The Office of the Commissioner was reacting to petitions submitted by the Transvanilla Transgender Association and two young individual complainants. Transvanilla complained that whilst there is a practice of changing gender markers and first names for trans persons, there is no legislation and or information available on the deadlines, remedies and required documents for this procedure. The 17-year-old complainants (both clients of Transvanilla) indicated that, despite having medical statements that supported their change of name and gender, the Ministry of Human Resources has – after a long waiting period – declined their requests.

The ombudsman in his report makes it clear that gender identity is one's personal experience of one's own gender. In the case of trans persons, the basis for the definition of their legal gender is their own self-determination and identity, regardless of their sexual characteristics. One of his first important remarks is that legal recognition of gender does not assume that trans specific medical procedures are being taken and does not necessarily imply a logical connection with these procedures. The gender identity of trans persons might not be in line with their external sex characteristics. In such cases, the possibility of changing the legal gender is not a medical issue, but the realization of human dignity and the right to self-determination.

The role of the Ministry of Human Resources in current practice is to examine the required mental diagnosis (F64.00 Transsexualism) and to issue an expert opinion. However, the rules remain vague, as there is no uniform practice with regards to the source and content of the diagnosis to be obtained. Because there is no information available on the required documents and as the practice is rather ad hoc, there is often a request for additional documentation which results in long proceedings. This exposes the persons concerned to an unnecessarily prolonged uncertainty, while remedies are unpredictable. The Commissioner concluded that the lack of legislation on a clear framework, guarantees, responsibilities and tasks raises concerns in relation to both fundamental rights and legal certainty.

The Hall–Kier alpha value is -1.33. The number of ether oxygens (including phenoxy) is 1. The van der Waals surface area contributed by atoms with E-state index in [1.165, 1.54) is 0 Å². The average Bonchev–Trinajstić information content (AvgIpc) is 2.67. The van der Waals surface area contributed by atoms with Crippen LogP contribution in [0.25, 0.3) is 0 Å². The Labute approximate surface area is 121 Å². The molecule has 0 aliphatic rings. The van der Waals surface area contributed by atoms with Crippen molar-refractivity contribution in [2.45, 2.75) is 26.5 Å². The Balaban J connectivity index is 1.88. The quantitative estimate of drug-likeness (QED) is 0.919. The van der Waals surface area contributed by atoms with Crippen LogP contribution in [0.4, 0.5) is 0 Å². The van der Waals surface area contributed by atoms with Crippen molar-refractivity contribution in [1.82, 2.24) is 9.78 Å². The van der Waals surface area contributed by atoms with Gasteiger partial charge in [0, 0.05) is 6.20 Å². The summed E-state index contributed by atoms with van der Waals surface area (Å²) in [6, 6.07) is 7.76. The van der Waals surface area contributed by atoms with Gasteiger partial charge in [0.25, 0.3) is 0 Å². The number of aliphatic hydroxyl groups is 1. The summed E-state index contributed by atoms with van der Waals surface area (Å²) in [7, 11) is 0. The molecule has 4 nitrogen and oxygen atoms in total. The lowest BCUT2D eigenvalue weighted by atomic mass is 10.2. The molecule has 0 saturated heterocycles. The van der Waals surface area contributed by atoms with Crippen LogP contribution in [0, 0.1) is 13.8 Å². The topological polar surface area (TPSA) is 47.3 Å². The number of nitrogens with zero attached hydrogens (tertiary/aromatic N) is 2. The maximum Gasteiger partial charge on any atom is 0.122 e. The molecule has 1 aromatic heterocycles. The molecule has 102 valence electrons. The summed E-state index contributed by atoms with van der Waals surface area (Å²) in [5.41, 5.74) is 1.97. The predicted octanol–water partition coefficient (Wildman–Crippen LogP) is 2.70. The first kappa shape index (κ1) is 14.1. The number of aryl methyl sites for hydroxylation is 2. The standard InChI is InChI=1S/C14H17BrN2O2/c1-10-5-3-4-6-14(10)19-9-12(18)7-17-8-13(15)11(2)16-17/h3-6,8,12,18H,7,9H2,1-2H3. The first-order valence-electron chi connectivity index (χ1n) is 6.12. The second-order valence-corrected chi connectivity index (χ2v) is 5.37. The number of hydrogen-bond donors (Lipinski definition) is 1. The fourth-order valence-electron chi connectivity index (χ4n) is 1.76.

The report also highlights that, with regards to regulation, it is crucial that the change of name and gender be treated primarily as a legal rather than a medical issue. The Hungarian practice, in line with current international standards, does not require other interventions than a medical diagnosis; still the recognition of legal gender and access to trans-specific health care can be obtained in the same process.

Requests from persons under 18 are denied even if they meet all the criteria. In the reported individual cases, it was only after four or five months and several inquiries that the complainants were informed of the denial of their requests. According to the Commissioner, the duration of the proceedings violated the right to a fair trial, caused uncertainty, prolonged psychological trauma and resulted in a significant financial burden. The report draws attention to the importance of stating a minimum age limit, if any, in the legislation.

The report also highlights the right to new documents and certificates reflecting the changed gender and name. According to the Ombudsman’s inquiry in this regard, the concern is that there is no way to change the data in documents issued by institutions of higher education.

The Commissioner has asked the Minister of Human Resources to draft legislation which will ensure legal certainty and a fair trial for trans people wishing to choose their name and gender according to their gender identity, and to initiate a legislative amendment to allow trans persons to change their name in higher education certificates in order to reflect their birth certificate and real gender identity. The ombudsman significantly highlighted in his report the need to separate the process for legal gender recognition and for access to trans-specific health care.

The report can be read here: